FYI - my experiment with the tile is a resounding FAILURE! Tiles didn't last a week. So, today I made up a new plate from 304 stainless steel (1/4-inch thick). Bored 7 1-inch holes equally spaced. Will see how long this one lasts :-(((
    Last edited: Oct 9, 2013
  6. timberr

    timberr Member

    Joined:
    Sep 17, 2008
    Messages:
    228
    Loc:
    Hill, NH
    JT,

    Thanks for starting this thread, I installed my boiler in 2008 and have been noticing the eroding of my nozzle. It is good to see that New Horizons is now selling a nozzle replacement. Last year I replaced my lower refractory blocks and was dissipointed when they didn't fit and had to spend about 3 hrs. grinding down the tops so they would fit. That refractory material is way tougher then the original! Any how I watched your video and I am no excited about rushing into replacing my nozzle I took a Mr. Fix it and this week I put fire brick in my burn chamber, I hope this buy's me some time. It only took 1 1/2 hrs. to do all the cutting and most of that was trying to figure out the right dimensions.

    I have done one burn and I am happy the results. I will be happy if the nozzle wear significantly slows and I can get 1 season out of the fire brick.

    Attached Files:

  7. JTWALL

    JTWALL New Member

    Joined:
    Feb 2, 2013
    Messages:
    79
    Loc:
    Greene, NY
    Timberr,
    Good day and thanks for the message. The nozzle in your boiler looks tired! If your boiler is a 2008 model, I would not be surprised to learn that it has a nozzle like mine. I hope the firebrick works out for you.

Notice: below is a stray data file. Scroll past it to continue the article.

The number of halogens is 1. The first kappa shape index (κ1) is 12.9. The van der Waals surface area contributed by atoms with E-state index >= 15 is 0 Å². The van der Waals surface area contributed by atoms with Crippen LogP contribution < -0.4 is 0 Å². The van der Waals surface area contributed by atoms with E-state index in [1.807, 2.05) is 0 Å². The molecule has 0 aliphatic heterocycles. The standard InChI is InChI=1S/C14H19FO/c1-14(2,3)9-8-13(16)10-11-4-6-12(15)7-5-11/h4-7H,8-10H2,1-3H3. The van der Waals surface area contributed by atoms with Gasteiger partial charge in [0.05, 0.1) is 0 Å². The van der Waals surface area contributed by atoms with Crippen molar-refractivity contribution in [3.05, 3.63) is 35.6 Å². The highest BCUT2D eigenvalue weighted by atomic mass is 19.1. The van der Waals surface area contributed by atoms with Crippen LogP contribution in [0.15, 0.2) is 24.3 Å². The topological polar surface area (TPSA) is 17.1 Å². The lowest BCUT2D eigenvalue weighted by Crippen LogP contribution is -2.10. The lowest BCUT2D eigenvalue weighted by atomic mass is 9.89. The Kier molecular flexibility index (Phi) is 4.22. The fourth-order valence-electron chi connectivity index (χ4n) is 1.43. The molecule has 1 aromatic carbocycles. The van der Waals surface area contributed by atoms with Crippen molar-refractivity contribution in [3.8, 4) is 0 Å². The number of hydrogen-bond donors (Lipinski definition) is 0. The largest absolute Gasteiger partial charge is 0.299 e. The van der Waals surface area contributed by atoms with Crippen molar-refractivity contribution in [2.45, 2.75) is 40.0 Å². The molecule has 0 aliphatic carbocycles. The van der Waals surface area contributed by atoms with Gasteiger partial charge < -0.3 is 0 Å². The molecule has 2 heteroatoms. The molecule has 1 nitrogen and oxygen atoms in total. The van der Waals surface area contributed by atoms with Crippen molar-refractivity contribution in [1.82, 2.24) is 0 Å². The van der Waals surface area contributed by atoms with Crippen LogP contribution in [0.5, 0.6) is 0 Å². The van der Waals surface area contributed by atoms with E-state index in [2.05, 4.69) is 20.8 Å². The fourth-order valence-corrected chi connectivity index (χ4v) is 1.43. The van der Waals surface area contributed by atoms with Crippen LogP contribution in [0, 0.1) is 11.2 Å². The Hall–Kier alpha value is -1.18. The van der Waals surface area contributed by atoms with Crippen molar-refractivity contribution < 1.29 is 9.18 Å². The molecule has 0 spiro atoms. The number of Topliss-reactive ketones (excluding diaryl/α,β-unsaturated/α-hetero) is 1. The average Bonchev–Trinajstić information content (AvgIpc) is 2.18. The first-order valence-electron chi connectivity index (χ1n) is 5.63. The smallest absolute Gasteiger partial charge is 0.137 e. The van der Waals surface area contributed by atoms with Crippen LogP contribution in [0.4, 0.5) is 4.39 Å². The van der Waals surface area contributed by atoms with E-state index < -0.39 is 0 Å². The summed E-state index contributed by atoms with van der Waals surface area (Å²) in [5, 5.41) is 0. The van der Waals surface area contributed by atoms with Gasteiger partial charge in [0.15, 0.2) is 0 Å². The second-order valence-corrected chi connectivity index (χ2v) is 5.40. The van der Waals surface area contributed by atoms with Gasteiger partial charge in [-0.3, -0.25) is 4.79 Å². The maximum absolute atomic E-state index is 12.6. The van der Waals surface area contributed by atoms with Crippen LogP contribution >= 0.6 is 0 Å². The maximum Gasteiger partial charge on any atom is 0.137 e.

The stainless steel plate I made for over my nozzle is working well. I am hoping the 304 stainles can take the "heat"! If it works, I should never have to change another nozzle since it is protected completely.

    I have another modification that I hope to make on the boiler electrical system in a week or so...waiting for some parts I ordered.

    Regards,

    JT
  8. woodsmaster

    woodsmaster Minister of Fire

    Joined:
    Jan 25, 2010
    Messages:
    2,530
    Loc:
    N.W. Ohio
    I thought I was going to have to replace my nozzle last fall. Instead I got some premixed refractory from menards and patched it up. I vacuumed the dust off it., wedged a piece of 1 1/2 inch foam board in the hole and patched around it. Let dry, remove foam and just like new. It's holding up very well and I expect to get another year or two out of it. I have a spare on hand just in case. The stuff I patched it with seems a lot more durable than the original.